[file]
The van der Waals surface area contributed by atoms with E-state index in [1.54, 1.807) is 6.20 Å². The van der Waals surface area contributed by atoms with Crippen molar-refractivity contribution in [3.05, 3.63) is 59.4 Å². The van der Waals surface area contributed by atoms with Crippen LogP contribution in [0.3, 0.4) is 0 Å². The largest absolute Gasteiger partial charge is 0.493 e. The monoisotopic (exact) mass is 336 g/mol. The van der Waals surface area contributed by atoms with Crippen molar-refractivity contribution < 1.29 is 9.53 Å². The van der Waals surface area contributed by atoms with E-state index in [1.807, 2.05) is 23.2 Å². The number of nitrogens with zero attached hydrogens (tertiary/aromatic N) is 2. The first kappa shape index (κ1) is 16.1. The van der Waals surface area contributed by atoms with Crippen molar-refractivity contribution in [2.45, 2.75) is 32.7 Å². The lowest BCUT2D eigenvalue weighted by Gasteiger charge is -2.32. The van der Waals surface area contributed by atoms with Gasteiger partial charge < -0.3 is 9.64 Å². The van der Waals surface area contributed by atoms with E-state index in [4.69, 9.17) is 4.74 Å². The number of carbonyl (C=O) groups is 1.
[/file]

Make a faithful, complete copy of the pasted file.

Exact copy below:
The van der Waals surface area contributed by atoms with E-state index in [1.54, 1.807) is 6.20 Å². The van der Waals surface area contributed by atoms with Crippen molar-refractivity contribution in [3.05, 3.63) is 59.4 Å². The van der Waals surface area contributed by atoms with Crippen LogP contribution in [0.3, 0.4) is 0 Å². The largest absolute Gasteiger partial charge is 0.493 e. The monoisotopic (exact) mass is 336 g/mol. The van der Waals surface area contributed by atoms with Crippen molar-refractivity contribution < 1.29 is 9.53 Å². The van der Waals surface area contributed by atoms with E-state index in [1.807, 2.05) is 23.2 Å². The number of nitrogens with zero attached hydrogens (tertiary/aromatic N) is 2. The first kappa shape index (κ1) is 16.1. The van der Waals surface area contributed by atoms with Crippen molar-refractivity contribution in [2.45, 2.75) is 32.7 Å². The lowest BCUT2D eigenvalue weighted by Gasteiger charge is -2.32. The van der Waals surface area contributed by atoms with Gasteiger partial charge < -0.3 is 9.64 Å². The van der Waals surface area contributed by atoms with E-state index in [4.69, 9.17) is 4.74 Å². The number of carbonyl (C=O) groups is 1.